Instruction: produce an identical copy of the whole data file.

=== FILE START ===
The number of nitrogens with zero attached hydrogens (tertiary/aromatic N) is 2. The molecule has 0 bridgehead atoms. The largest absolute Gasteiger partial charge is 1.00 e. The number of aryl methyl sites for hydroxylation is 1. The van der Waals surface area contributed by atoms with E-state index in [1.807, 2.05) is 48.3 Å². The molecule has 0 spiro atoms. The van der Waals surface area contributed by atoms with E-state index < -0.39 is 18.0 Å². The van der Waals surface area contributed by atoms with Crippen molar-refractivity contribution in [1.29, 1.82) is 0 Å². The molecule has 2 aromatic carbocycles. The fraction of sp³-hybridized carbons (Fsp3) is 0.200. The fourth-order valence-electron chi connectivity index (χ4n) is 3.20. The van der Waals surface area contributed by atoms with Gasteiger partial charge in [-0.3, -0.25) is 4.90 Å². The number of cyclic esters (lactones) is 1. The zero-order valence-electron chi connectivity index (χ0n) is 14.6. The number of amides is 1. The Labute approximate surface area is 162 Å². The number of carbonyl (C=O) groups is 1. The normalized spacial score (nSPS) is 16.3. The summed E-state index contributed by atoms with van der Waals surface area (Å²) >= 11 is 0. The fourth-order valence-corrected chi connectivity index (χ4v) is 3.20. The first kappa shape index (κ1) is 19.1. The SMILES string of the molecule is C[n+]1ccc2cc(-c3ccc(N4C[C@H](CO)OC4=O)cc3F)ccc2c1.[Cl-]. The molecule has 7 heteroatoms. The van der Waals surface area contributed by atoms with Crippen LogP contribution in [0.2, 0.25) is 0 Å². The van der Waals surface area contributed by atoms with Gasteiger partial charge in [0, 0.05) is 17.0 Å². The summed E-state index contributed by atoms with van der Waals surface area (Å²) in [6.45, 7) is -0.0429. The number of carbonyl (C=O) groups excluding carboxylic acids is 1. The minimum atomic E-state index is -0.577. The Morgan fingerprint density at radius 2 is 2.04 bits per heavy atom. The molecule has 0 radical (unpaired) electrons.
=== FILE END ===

The number of nitrogens with zero attached hydrogens (tertiary/aromatic N) is 2. The molecule has 0 bridgehead atoms. The largest absolute Gasteiger partial charge is 1.00 e. The number of aryl methyl sites for hydroxylation is 1. The van der Waals surface area contributed by atoms with E-state index in [1.807, 2.05) is 48.3 Å². The molecule has 0 spiro atoms. The van der Waals surface area contributed by atoms with E-state index < -0.39 is 18.0 Å². The van der Waals surface area contributed by atoms with Crippen molar-refractivity contribution in [1.29, 1.82) is 0 Å². The molecule has 2 aromatic carbocycles. The fraction of sp³-hybridized carbons (Fsp3) is 0.200. The fourth-order valence-electron chi connectivity index (χ4n) is 3.20. The van der Waals surface area contributed by atoms with Gasteiger partial charge in [-0.3, -0.25) is 4.90 Å². The number of cyclic esters (lactones) is 1. The zero-order valence-electron chi connectivity index (χ0n) is 14.6. The number of amides is 1. The Labute approximate surface area is 162 Å². The number of carbonyl (C=O) groups is 1. The normalized spacial score (nSPS) is 16.3. The summed E-state index contributed by atoms with van der Waals surface area (Å²) >= 11 is 0. The fourth-order valence-corrected chi connectivity index (χ4v) is 3.20. The first kappa shape index (κ1) is 19.1. The SMILES string of the molecule is C[n+]1ccc2cc(-c3ccc(N4C[C@H](CO)OC4=O)cc3F)ccc2c1.[Cl-]. The molecule has 7 heteroatoms. The van der Waals surface area contributed by atoms with Crippen LogP contribution in [0.2, 0.25) is 0 Å². The van der Waals surface area contributed by atoms with Gasteiger partial charge in [0, 0.05) is 17.0 Å². The summed E-state index contributed by atoms with van der Waals surface area (Å²) in [6.45, 7) is -0.0429. The number of carbonyl (C=O) groups excluding carboxylic acids is 1. The minimum atomic E-state index is -0.577. The Morgan fingerprint density at radius 2 is 2.04 bits per heavy atom. The molecule has 0 radical (unpaired) electrons.